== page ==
Submitted to: American Society of Microbiologists Abstracts
Publication Type: Abstract Only
Publication Acceptance Date: May 8, 1997
Publication Date: N/A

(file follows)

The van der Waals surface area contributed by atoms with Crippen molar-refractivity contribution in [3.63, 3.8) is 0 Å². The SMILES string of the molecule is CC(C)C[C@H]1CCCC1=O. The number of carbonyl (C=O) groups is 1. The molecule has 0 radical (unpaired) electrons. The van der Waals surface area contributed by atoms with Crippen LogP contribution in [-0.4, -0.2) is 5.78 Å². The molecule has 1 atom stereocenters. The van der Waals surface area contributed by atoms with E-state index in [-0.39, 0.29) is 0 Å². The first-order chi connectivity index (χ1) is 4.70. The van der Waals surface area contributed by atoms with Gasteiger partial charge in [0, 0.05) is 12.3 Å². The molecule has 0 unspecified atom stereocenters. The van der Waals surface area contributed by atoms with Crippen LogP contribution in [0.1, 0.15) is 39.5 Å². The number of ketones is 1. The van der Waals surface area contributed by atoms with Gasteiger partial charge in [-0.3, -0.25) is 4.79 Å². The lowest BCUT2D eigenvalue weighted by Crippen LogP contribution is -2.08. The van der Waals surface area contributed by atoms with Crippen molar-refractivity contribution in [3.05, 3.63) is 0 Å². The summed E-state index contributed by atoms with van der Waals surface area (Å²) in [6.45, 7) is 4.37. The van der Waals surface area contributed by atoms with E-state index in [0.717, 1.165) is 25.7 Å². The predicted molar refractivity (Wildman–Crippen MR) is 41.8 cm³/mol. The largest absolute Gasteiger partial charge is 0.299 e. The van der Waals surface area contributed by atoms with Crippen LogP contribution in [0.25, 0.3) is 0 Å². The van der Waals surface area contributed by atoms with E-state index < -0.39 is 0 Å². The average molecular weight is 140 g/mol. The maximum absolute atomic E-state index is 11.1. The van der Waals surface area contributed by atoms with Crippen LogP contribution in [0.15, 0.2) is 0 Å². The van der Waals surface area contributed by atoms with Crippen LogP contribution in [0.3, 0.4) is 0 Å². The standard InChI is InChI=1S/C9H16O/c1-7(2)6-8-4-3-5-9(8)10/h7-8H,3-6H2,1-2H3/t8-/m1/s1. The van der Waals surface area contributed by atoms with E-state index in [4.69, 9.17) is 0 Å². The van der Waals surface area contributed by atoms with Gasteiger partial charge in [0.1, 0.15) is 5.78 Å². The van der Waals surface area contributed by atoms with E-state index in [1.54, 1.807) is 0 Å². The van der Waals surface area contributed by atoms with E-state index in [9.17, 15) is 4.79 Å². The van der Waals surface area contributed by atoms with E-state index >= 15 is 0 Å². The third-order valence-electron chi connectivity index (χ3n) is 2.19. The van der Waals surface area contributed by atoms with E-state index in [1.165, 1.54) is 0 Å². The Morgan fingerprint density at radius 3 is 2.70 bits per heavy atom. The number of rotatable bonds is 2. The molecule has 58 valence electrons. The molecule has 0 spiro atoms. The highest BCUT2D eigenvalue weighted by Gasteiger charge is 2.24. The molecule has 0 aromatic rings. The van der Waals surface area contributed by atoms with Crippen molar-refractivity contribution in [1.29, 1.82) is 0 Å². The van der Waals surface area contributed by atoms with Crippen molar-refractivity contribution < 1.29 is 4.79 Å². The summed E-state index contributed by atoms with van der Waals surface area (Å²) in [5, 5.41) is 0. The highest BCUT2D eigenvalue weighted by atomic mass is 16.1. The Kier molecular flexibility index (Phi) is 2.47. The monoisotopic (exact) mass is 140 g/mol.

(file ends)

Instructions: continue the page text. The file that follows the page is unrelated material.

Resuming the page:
Technical Abstract: Rumen microbial metabolism is an important factor for adaptation of ruminants to dietary selenium. Microbial reduction of selenium has nutritional, toxicological, and environmental implications because of reduced bioavailability to the host animal. The general mechanism of selenium reduction in the rumen has been described, but the microbes responsible are poorly characterized. To address this question, inocula of rumen contents were enriched in media containing rumen fluid, basal salts, bicarbonate, cysteine, 10 mM selenate, and an energy source of either hydrogen (80%/20%, H2CO2 headspace gas), lactate (10 mM), or a solution of carbohydrates (.05% each of glucose, cellobiose, starch, and xylose). Single, red colonies, indicating elemental selenium reduction, were isolated and characterized. Selenium-reducing bacteria were present in rumen contents up to a concentration of 10 exp 5/ml. These isolates could be grouped into three categories: 1) common rumen species such as Selenomonas ruminantium ad Wolinella succinogenes; 2) facultative anaerobes such as Escherichia coli; and 3) specific, selenium-respiring bacteria including Desulfovibrio sp. and other novel, motile rods. In enrichment media containing carbohydrates, the isolates were predominately facultative anaerobes.